Monday, November 9, 2009

We found the leaders!

It seems that humans have been trying for quite some time to determine who is a leader, or at least what is indicative of a leader. Everything from personality and achievement tests, as well as behavioral interviews and in-depth observation has been tried. Still the root of leader, presuming one exists, remains elusive. However, let’s imagine that we have found the indicator of leadership ability- and it’s a tangible thing. For the purpose of this blog entry, all left handed people have leadership ability (my mom is a leftie-she would be so proud!). Now that we have found these people, we can develop them, right?

During class I had been wondering what would happen if we answered the question about how to identify those with leadership ability so that it would then be possible to cultivate such ability. So now that we’ve hypothetically identified people with leadership talent, now comes the question of it can be developed into something that the person can utilize in a productive way. We now know that all of the lefties are potential leaders and that the ability is present. How do we go about developing their ability? Do we treat it like innate musical ability, providing lessons and space for creativity, unfettered by other activities? Or is like athletic ability, where we encourage and require practice of the discipline and competition among others? Or is it more like the capacity for language and literacy, where learning the basics is the beginning to an almost limitless set of words and cultures? Can it be taught like a college major that is skills driven, such as accountancy, where upon showing your leftie-ness, you engage in theory based courses and practical internships?

From our readings for this week, Robert Fulmer in “The Evolving Paradigm of Leadership Development” discusses that leadership development is an on-going process, suggesting that the above ways of cultivating ability would not work for leadership. Also he delves into the concepts of creating leaders who can create a future and nurture other leaders, a concept that we have also discussed in class. Perhaps then these leftie leaders should engage in peer teaching and learning, because of the flexible nature of leadership. Using Fulmer’s ideas, one could say that we would need to devote a lifetime to the leadership development of our lefties, much like we do now, despite not actually knowing if anyone has innate leadership ability. Maybe it doesn’t truly matter if we know that someone has leadership ability…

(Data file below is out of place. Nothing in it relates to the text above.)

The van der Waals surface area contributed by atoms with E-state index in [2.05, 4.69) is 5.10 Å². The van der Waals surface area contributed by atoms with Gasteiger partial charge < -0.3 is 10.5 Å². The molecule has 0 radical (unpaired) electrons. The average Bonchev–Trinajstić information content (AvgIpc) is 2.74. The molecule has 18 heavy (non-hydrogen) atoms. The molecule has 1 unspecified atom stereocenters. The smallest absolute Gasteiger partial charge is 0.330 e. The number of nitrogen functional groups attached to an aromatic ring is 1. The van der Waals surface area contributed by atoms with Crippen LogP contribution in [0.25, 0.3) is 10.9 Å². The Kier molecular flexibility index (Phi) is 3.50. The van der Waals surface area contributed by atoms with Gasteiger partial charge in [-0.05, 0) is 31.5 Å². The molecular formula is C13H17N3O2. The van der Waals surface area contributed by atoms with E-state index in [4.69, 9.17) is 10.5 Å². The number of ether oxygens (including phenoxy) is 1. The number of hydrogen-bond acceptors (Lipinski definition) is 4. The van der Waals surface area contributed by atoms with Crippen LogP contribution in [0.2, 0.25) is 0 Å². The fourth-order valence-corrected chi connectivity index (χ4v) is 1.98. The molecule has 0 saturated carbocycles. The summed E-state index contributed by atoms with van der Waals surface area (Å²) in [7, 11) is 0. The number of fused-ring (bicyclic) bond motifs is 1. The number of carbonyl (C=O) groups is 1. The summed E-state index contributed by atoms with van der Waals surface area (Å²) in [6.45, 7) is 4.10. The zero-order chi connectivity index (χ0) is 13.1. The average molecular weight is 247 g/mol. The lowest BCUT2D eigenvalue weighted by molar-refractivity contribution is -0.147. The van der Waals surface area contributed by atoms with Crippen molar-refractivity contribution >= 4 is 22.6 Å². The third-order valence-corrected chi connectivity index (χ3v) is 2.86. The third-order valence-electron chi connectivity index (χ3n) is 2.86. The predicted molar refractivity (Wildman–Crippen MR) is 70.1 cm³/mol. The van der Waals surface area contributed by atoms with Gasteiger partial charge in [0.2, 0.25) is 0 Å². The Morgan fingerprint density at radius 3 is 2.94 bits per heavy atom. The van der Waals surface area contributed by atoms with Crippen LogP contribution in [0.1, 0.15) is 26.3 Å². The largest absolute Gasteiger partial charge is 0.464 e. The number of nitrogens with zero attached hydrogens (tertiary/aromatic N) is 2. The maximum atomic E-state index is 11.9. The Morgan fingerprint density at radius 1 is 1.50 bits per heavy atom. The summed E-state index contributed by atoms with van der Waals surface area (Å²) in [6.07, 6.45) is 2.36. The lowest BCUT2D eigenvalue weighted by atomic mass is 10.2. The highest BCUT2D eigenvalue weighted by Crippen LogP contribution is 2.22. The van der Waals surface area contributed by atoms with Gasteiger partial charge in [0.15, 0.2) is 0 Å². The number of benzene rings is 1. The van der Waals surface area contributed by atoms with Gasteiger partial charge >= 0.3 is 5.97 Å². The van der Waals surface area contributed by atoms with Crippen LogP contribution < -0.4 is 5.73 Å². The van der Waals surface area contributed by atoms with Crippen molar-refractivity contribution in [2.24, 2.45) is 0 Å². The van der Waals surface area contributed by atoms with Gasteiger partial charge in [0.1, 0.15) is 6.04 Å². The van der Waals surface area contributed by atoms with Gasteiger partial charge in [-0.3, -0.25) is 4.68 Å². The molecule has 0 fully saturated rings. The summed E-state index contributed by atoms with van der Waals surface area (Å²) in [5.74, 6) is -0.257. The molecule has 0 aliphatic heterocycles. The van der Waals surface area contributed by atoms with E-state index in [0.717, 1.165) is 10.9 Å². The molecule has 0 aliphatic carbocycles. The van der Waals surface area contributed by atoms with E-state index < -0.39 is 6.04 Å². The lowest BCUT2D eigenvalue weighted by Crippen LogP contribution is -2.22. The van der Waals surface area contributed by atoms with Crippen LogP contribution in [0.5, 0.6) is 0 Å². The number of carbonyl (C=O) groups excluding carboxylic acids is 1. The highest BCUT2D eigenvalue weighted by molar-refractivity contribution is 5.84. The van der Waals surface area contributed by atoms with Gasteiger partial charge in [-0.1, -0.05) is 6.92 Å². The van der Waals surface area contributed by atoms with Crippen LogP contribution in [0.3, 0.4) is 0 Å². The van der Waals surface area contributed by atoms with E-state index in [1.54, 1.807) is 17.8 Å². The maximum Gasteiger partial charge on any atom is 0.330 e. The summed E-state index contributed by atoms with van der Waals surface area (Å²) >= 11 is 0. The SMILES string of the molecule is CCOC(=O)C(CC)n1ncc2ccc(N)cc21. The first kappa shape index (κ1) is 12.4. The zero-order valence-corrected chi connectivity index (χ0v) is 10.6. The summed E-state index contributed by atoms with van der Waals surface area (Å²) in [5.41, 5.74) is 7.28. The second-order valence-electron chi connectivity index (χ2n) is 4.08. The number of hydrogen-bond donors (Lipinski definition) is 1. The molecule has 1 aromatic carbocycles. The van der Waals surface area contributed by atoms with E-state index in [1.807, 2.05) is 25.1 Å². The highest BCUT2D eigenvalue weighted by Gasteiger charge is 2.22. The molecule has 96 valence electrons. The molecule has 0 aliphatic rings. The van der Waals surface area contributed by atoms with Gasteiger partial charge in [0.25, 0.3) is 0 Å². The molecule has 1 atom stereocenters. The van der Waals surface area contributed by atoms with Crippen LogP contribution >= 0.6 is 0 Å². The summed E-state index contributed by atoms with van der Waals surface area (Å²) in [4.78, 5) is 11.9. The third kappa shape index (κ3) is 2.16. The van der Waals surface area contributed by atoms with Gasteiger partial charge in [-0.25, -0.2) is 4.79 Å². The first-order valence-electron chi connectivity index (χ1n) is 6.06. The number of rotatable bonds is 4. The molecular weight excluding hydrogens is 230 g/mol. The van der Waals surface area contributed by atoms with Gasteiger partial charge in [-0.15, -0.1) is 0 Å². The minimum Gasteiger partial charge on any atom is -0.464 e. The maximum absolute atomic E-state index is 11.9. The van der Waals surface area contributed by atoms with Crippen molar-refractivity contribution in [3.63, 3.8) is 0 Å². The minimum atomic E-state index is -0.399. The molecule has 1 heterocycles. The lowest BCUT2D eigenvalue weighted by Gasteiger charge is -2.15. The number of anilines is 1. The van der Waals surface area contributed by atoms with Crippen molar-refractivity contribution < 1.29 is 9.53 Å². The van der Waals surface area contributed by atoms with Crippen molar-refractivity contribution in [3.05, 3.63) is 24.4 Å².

To conclude I ask, is the true question how to identify those with leadership skills, or what to do with them once we find them?


  1. Nicole-

    I think you raise an important point about the "development of leaders". I can't help but think about all the money, time and resources that people "throw" at leadership. Classes, seminars, books, weekend it the same as trying to push a square peg through a round hole for many of the people who are subjected to these things? I think identification is the hardest part. People at HP thought they had "identified" leadership in Carly Fiorina...

    I wonder how much of "identification" is luck vs. wishful thinking. I think people hate not having control over things, and leadership, and more especially leadership to fit a specific need is one of those things that people can't quite grasp and it drives us NUTS (hence the classes, development, etc.)

    Maybe that's why it's offered to so many people- we put everyone through "training" and someONE comes out as a "leader" and we say, see! The "development" worked!

    I wonder if trying to develop leadership is simply a fool's errand, and exercise in people to try and feel better or control something they may never be able to.

    Great post- definitely got me thinking!

  2. I agree with everything Chris just said, but here is another question--if ten people are thrown into leadership training, and one of those people comes out as an amazing leader, was it a waste, because only one out of ten succeeded? Or do we consider ANY new leader a success?

    So this brings us back to metrics--is it possible to agree upon not only measurements of a successful program, but also answer, "how many leaders must a program produce to be successful?"

  3. Thanks for your comments! Chris, I can definitely see what you mean by suggesting that perhaps all of this leadership development is more about keeping people calm and empowering them to suceed. Perhaps it isn't about developing specific people but rather about the psychological benefits of developing everyone or a group of a people at certain level. Meghan, I think that any new leader is a success but that those nine other places in leadership training could have gone to nine other potential leaders had we been able to identify them better. But I also think that maybe leadership training is a way to identify leaders, based on who makes it through and then goes on to start to become a leader in his or her organization.


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